Review by Combat Crustacean
"Rock on, Arthur."
I'm not going to claim myself an expert in the side-scrolling beat-em-up genre. The only game from this crop that I ever truly loved was TMNT: Turtles in Time, which I maintain is a flawless game and the benchmark to which I hold all my beat-em-ups. I have no real right to weigh in on the game too heavily, but on its own terms, Knights of the Round is a flawed but reasonably enjoyable excursion into medieval grunt slaying. Generic though it may be, the game still glides by on a relatively unique setting and fun gameplay to make it worth completing.
That is, if you can complete it. Perhaps it's my lack of proficiency with this type of game, but I found Knights of the Round surprisingly difficult. Easy is moderately difficult, Normal's hard and God only knows what Hard has to offer. I recently played through the game on Normal and it revealed some fairly surprising balance issues that I'd never noticed when I first played it. Taking one hit from an enemy, even the lowest of the lowly soldiers, will knock 25% off of your health bar without remorse. Further, almost all enemies can chain on an additional two attacks to their first without giving you any opportunity to dodge or block, which is ridiculously cheap. Foods such as chicken and fruit restore a little more than half of your dwindling health, and they are not as common as they should be. And those nine credits that you get suddenly become a lot less impressive when you realize that you only have two lives per credit. All of this inflates the challenge of the game, and that's without discussing the actual mechanics.
You are given a block and a jump function in an attempt to forestall your rapid and imminent death, but they're a little bit shady and not as practical as they should be. Mid-air hit detection is really wonky, and Knights of the Round has trouble determining whether or not you're on the same plane as your opponent. Jumping can help you out of a few situations, but it's risky. Blocking is a little more reliable - if you intercept an enemy hit, you get a precious few seconds of invulnerability with which you should wail on them. But if you hold down the block button for too long, your character just stops cold. Basically, you need to predict exactly when the enemy's attacks will come, which can be fairly difficult. Most have a discernible pattern, but there really was no need to have such a bizarre block function, especially one that massively screws you over if you mess up.
These are fairly significant problems in the game, but it deserves to be commended for several other aspects as well. The Middle Ages were a cool time, and everyone loves Arthurian legend, so Knights of the Round offers up a surprising dash of flavor to its proceedings. It also tries to incorporate a level-up system based on the enemies you kill and the items you pick up all throughout the level. Supposedly, your stats grow as your level does, but I'm not entirely sure that they do. I never noticed a pronounced difference in my speed, damage or defense. Still, it's a neat system, and it's also very helpful because your health bar fills up once you gain a level.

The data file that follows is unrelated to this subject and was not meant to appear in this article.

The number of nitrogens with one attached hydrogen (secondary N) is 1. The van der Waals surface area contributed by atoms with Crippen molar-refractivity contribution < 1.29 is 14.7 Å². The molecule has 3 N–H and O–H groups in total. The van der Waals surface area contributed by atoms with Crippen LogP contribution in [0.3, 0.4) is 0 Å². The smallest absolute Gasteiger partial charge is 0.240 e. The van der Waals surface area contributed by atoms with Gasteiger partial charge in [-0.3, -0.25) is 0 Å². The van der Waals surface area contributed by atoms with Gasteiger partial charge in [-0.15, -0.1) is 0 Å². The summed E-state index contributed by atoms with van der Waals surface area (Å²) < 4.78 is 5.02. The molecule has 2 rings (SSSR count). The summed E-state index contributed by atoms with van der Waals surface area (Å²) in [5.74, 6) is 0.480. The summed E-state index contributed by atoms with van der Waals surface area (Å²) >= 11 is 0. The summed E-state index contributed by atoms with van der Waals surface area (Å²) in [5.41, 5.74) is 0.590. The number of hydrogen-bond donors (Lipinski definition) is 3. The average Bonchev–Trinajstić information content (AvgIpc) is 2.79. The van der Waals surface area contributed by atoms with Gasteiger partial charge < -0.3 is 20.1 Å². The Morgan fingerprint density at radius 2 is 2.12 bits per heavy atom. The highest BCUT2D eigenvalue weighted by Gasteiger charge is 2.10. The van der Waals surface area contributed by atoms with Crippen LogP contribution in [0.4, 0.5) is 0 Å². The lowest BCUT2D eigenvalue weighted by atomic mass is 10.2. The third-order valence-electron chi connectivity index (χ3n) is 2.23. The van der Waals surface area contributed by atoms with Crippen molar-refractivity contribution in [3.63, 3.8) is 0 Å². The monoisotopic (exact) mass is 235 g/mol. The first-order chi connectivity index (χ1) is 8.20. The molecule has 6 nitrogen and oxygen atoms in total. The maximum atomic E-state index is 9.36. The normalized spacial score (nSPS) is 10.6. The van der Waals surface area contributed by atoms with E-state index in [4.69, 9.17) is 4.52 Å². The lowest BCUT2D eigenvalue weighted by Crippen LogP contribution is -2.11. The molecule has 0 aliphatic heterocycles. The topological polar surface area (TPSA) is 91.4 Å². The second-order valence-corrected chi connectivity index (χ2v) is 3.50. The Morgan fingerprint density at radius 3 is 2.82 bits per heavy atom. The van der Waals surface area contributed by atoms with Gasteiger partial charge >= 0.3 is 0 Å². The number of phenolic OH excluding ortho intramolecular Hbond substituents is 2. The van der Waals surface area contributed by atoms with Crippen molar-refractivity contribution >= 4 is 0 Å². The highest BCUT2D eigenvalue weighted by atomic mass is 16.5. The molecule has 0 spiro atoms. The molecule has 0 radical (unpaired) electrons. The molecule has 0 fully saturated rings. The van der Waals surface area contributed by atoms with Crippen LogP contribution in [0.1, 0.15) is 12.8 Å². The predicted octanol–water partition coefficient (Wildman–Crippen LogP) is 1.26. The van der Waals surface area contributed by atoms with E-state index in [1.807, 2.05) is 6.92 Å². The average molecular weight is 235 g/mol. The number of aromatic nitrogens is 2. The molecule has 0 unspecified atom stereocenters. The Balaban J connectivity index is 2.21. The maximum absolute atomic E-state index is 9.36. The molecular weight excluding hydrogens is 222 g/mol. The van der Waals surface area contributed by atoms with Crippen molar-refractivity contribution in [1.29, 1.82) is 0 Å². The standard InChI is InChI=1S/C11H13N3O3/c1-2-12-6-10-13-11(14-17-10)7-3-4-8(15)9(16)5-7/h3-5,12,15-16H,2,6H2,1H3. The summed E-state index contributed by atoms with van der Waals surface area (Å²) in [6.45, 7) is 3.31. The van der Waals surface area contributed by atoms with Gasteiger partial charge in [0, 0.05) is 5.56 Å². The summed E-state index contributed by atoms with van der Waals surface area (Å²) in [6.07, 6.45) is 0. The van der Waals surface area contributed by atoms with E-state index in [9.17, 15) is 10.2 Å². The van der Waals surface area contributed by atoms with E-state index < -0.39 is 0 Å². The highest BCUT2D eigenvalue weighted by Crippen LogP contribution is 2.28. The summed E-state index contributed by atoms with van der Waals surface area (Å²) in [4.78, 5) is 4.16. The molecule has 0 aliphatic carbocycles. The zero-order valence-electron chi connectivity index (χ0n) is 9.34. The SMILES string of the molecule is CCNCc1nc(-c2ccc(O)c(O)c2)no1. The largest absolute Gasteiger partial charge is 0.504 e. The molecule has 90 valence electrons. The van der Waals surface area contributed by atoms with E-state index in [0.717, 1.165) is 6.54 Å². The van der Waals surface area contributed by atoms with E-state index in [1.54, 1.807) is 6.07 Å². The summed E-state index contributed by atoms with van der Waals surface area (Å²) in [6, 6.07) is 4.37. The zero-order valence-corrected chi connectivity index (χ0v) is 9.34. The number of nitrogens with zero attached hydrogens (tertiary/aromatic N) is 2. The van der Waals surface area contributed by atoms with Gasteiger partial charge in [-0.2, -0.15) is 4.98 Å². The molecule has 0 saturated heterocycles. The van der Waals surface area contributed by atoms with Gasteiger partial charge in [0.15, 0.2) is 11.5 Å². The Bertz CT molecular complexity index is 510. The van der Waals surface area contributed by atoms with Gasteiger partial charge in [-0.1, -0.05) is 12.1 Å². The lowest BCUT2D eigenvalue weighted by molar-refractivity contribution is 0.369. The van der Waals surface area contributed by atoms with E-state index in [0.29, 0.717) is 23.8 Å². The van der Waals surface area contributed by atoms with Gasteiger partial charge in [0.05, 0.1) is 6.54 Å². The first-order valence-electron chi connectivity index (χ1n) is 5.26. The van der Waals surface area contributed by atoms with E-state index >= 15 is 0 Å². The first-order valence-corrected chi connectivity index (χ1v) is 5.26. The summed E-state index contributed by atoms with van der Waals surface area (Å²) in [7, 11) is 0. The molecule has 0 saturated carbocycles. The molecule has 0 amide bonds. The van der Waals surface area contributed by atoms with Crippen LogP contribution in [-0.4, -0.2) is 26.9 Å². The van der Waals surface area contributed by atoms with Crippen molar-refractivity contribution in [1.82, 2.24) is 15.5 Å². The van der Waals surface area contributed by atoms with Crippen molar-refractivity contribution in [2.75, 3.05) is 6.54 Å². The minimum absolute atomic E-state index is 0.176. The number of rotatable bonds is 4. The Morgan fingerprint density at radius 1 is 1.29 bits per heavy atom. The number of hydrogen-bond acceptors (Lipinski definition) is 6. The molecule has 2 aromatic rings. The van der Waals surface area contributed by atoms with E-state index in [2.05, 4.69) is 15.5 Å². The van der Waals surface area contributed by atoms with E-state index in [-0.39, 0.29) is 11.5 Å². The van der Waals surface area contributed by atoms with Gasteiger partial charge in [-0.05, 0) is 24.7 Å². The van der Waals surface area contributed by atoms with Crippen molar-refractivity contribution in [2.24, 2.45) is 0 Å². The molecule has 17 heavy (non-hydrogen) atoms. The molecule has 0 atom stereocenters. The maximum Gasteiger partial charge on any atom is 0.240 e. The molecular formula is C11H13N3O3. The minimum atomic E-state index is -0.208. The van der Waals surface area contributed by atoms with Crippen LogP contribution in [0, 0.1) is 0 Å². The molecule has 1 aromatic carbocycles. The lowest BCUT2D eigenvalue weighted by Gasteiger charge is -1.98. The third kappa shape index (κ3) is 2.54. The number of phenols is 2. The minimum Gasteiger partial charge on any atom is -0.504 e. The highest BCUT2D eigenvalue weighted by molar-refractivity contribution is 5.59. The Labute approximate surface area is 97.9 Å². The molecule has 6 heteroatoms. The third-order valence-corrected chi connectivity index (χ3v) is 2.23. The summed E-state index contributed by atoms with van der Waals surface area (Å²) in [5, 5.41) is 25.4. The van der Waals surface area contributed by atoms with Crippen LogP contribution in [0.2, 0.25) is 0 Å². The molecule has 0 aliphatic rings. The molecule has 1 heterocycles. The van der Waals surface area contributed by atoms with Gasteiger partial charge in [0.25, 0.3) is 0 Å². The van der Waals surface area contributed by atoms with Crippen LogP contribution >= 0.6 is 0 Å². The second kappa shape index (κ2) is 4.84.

It's also worth mentioning that the game is incredibly fun when you play it with another person. Knights of the Round is seriously helped out by its multiplayer; cutting your way through hordes of Garibaldi's knaves is that much more enjoyable with a friend by your side. It also makes the game much less challenging, which I think we can all appreciate.
I'm also a big fan of the game's aesthetic presentation. The graphics are beautifully designed and surprisingly well-animated; Capcom treated this game lovingly, despite its low-key release (it was apparently an arcade game before it came to the SNES, but didn't seem to find much success on either platform). There's a lot of palette-swapping amongst the enemies, and even a bit in the bosses, but they are great designs. The bosses, especially, look awesome, except you won't have time to appreciate it while they're kicking your ass. The soundtrack is synthy and energetic, and the tunes are actually quite memorable, though not absolutely amazing.
Knights of the Round may have been a minor blip in the SNES's library, but to me it was always a surprisingly important title. Though not as amazing as I'd remembered it, it still merits a playthrough, especially on two-player. You may find yourself occasionally frustrated, but that's what video games did back then, and there will be far more enjoyable patches than irritating ones.
Reviewer's Score: 6/10 | Originally Posted: 07/06/07
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